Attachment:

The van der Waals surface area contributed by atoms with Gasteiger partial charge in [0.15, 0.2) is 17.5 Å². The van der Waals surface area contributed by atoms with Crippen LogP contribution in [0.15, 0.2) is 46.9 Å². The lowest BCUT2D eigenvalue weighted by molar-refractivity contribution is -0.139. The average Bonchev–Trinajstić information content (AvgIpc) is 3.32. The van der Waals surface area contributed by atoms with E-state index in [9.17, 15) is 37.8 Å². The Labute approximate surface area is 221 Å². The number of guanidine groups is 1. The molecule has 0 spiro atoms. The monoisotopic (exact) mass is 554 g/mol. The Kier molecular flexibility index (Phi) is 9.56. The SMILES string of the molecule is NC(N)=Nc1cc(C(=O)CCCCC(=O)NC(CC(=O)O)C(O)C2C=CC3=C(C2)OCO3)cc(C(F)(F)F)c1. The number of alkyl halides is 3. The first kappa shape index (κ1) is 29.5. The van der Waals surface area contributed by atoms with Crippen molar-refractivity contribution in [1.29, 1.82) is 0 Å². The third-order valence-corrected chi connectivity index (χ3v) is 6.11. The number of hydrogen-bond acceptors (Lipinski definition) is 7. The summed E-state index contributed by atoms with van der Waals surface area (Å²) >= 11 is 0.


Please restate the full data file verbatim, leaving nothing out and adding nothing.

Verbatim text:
The van der Waals surface area contributed by atoms with Gasteiger partial charge in [0.15, 0.2) is 17.5 Å². The van der Waals surface area contributed by atoms with Crippen LogP contribution in [0.15, 0.2) is 46.9 Å². The lowest BCUT2D eigenvalue weighted by molar-refractivity contribution is -0.139. The average Bonchev–Trinajstić information content (AvgIpc) is 3.32. The van der Waals surface area contributed by atoms with E-state index in [9.17, 15) is 37.8 Å². The Labute approximate surface area is 221 Å². The number of guanidine groups is 1. The molecule has 0 spiro atoms. The monoisotopic (exact) mass is 554 g/mol. The Kier molecular flexibility index (Phi) is 9.56. The SMILES string of the molecule is NC(N)=Nc1cc(C(=O)CCCCC(=O)NC(CC(=O)O)C(O)C2C=CC3=C(C2)OCO3)cc(C(F)(F)F)c1. The number of alkyl halides is 3. The first kappa shape index (κ1) is 29.5. The van der Waals surface area contributed by atoms with Crippen molar-refractivity contribution in [1.29, 1.82) is 0 Å². The third-order valence-corrected chi connectivity index (χ3v) is 6.11. The number of hydrogen-bond acceptors (Lipinski definition) is 7. The summed E-state index contributed by atoms with van der Waals surface area (Å²) >= 11 is 0.